To Debate or To Discuss
Which gets us closer to truth? That is the question…
The world is full of people who disagree. Shouting, personal attacks — these define the state of intellectual exchange today. But if disagreement is how we fight “confirmation bias” and master our views — isn’t that a good thing? Where disagreement is lacking, how can we trust our conclusions?
There can be nervousness in the philosophy community that we’re all just telling ourselves what we want to hear. Few discussions prove less than an hour in length, and there’s often little emotional outcry. Is this a good thing? Or is it a sign that no real progress is being made? How can we trust that any progress is happening unless there is vehement disagreement?
I’m afraid we’re so trained today by politics to think that if there is no debate and vivid disagreement, no real thought is occurring. As a result, when we encounter a discussion where real progress is possible, we can assume nothing that has been tested is being expressed and thus nothing we can take seriously. This has been the death of civil debate and democracy.
When we are trying to build a cathedral, do we want our coworkers to get along with us or prove disagreeable? Well, if the goal is to build a cathedral, we want our coworkers to “be on our side.” Yes, they may disagree with us on some ideas, but we don’t have to worry about them attacking us or insulting us while we try to work. However, if our goal is to “be right,” then we don’t really have “coworkers,” only opponents, people who could threaten our correctness. Even people who agree with our conclusions could turn into “threats” at any moment if they introduce a new idea or complexify a position we hold. In other words, where the goal is “learning the truth” (building a cathedral), we want people on our side to help, but if the goal is “being right,” our relationship to “others” becomes much more fraught with tension. The desire to “be right” versus “participate in truth” is a source of great hardship and trouble around the world.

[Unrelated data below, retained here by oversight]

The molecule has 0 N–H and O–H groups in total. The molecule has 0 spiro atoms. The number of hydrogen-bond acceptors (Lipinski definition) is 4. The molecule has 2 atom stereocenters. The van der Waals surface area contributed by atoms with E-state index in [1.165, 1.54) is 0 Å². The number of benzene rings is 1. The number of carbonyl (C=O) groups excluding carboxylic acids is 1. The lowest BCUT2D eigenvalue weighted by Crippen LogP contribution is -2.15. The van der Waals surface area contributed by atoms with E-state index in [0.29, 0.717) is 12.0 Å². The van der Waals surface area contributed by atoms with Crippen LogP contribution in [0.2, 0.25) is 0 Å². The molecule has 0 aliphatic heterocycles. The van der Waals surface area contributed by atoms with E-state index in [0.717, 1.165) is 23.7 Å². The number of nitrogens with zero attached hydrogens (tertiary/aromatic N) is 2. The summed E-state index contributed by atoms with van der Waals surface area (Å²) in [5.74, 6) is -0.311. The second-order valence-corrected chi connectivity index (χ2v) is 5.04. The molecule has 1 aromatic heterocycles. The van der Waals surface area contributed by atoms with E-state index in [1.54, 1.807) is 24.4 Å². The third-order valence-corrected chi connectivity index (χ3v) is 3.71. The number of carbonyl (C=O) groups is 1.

The point of a “discussion” is to “build a cathedral” (to “participate in truth”), while the point of a debate is to “win a fight” (to “be right”). Please note that there can be “debate in discussion,” but not so much “discussion in debate.” Also, philosophers (who tend to discuss more than debate) disagree all the time, but they tend to do so by asking questions versus shout, “You’re wrong!” If our position is that “life begins at conception,” for example, the philosophy will ask, “What do you mean by life?” versus explicitly say, “That’s wrong?” The philosopher is trained to “suspend judgment,” and so disagreement often doesn’t become explicit for a very long time, making it seem as if no disagreement is present at all. In the political arena, we’re trained to think disagreement should emerge instantly and at the start; thus, when we don’t instantly hear philosophers disagree, we can assume they are “just telling each other what they want to hear,” but this is not the case.
Why do philosophers “suspend judgment” for so long? Well, to start, they understand that we can’t disagree with people we don’t fully understand. To really disagree with you, I have to understand your whole system of thought, and that can take hours if not years to trace out, “enter into,” and really “get.” This means I need you to explain your whole system of thought, and you won’t be able to do that if I’m disagreeing with you every five seconds. I have to listen to you and prove agreeable so that you have time to “build your entire system,” which might seem like I agree with you, but really I am “gathering data.” Often, in politics, disagreement occurs on the level of premises, but philosophers often want to disagree or agree on the level of the entire system, and that requires a lot more time and listening. Furthermore, since we can’t really understand a single premise except within the entire system of premises in which it is situated, that means most “political disagreements” are really just misunderstandings. Real disagreement is rare, because real disagreement must be earned. The cathedral must be finished.